Sam Bankman-Fried, the disgraced founder of the collapsed cryptocurrency exchange FTX, was arrested in the Bahamas on Monday after U.S. prosecutors filed criminal charges, according to a statement by the government of the Bahamas.
“S.B.F.’s arrest followed receipt of formal notification from the United States that it has filed criminal charges against S.B.F. and is likely to request his extradition,” the statement said.
Mr. Bankman-Fried has been under investigation by the Justice Department over the sudden implosion of FTX, a $32 billion company that filed for bankruptcy on Nov. 11.
Prosecutors for the Southern District of New York confirmed that Mr. Bankman-Fried had been charged and said an indictment would be unsealed on Tuesday.
“Earlier this evening, Bahamian authorities arrested Samuel Bankman-Fried at the request of the U.S. government, based on a sealed indictment,” Damian Williams, the U.S. attorney for the Southern District of New York, said in a statement. “We expect to move to unseal the indictment in the morning and will have more to say at that time.”
Lawyers involved in the case were surprised at the suddenness of the news, which came the evening before Mr. Bankman-Fried was scheduled to testify in a House committee hearing.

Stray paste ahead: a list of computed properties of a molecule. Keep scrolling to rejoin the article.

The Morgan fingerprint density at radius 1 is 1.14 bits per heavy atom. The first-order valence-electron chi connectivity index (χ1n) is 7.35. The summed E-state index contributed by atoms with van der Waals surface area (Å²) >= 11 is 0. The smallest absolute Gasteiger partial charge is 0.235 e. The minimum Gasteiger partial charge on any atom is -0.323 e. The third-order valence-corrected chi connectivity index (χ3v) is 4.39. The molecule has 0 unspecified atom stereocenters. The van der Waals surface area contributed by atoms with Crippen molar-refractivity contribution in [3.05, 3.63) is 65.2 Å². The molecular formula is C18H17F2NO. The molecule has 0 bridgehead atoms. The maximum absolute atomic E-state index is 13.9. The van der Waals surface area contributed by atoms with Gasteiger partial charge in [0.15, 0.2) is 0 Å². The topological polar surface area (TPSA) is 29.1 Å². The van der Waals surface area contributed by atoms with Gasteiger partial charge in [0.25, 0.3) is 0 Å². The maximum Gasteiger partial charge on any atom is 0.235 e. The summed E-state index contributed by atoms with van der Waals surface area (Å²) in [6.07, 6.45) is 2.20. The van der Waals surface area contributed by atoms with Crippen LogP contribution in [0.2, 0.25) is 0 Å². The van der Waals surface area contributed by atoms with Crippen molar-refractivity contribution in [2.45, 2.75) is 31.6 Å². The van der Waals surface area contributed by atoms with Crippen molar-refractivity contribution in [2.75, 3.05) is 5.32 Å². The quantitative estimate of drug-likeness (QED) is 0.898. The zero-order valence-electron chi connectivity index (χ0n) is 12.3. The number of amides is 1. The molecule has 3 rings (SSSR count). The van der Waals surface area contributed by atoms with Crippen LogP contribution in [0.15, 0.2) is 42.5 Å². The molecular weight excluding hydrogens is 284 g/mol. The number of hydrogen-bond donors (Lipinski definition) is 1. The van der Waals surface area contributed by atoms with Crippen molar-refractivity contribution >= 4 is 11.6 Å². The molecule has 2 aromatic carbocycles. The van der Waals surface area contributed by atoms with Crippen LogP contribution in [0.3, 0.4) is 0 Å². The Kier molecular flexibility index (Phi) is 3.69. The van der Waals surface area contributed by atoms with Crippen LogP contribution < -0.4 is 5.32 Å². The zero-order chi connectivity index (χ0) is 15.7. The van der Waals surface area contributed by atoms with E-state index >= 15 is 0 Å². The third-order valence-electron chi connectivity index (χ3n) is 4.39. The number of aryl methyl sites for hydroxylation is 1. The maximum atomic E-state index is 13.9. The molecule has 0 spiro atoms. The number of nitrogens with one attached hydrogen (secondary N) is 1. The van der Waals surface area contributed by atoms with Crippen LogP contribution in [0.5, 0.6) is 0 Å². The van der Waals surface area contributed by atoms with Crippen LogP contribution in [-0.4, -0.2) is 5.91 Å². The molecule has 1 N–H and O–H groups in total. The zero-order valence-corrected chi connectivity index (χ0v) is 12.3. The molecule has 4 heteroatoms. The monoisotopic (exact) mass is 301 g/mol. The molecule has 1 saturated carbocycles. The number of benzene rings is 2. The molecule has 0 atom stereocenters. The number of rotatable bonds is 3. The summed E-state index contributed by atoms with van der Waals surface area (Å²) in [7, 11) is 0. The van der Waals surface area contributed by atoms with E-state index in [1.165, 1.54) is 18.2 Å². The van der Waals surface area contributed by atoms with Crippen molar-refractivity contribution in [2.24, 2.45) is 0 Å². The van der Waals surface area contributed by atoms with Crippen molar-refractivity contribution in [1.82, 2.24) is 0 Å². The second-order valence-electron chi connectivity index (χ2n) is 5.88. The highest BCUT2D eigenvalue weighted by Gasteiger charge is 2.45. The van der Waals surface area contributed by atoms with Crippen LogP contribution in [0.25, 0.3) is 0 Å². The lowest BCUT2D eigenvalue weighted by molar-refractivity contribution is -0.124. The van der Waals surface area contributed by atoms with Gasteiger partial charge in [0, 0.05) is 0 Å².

Once a golden boy of the crypto industry and a major donor to the Democratic Party, Mr. Bankman-Fried has seen his vast business and political empire collapse with stunning speed. His exchange filed for bankruptcy last month, and his personal fortune has dwindled to virtually nothing. While he used to be hailed as a modern-day John Pierpont Morgan, he’s now more often likened to Bernie Madoff, who orchestrated the largest Ponzi scheme in history.
FTX’s troubles began in early November, when a run on deposits exposed an $8 billion hole in the company’s accounts. Mr. Bankman-Fried sought a lifeline from a rival company, the giant crypto exchange Binance, but the deal fell through after Binance examined FTX’s finances.
Mr. Bankman-Fried has been facing scrutiny from dozens of regulators across the world, including the Justice Department and the Securities and Exchange Commission. In Manhattan, federal prosecutors have been focused on whether FTX broke the law when it transferred billions of dollars of its customers’ funds to Alameda Research, a crypto hedge fund that Mr. Bankman-Fried also founded and owned. They have also been investigating possible market manipulation by Mr. Bankman-Fried that may have helped to set off the failure of two prominent cryptocurrencies last spring.
Surprisingly for an executive facing criminal investigations, Mr. Bankman-Fried had given numerous media interviews in the wake of FTX’s collapse. At the recent DealBook Summit, he blamed “huge management failures” and sloppy accounting for his company’s implosion, insisting that he “did not ever try to commit fraud” or knowingly dip into FTX customers’ funds to finance other investments.
Matthew Goldstein contributed reporting.
This is a developing story. Check back for updates.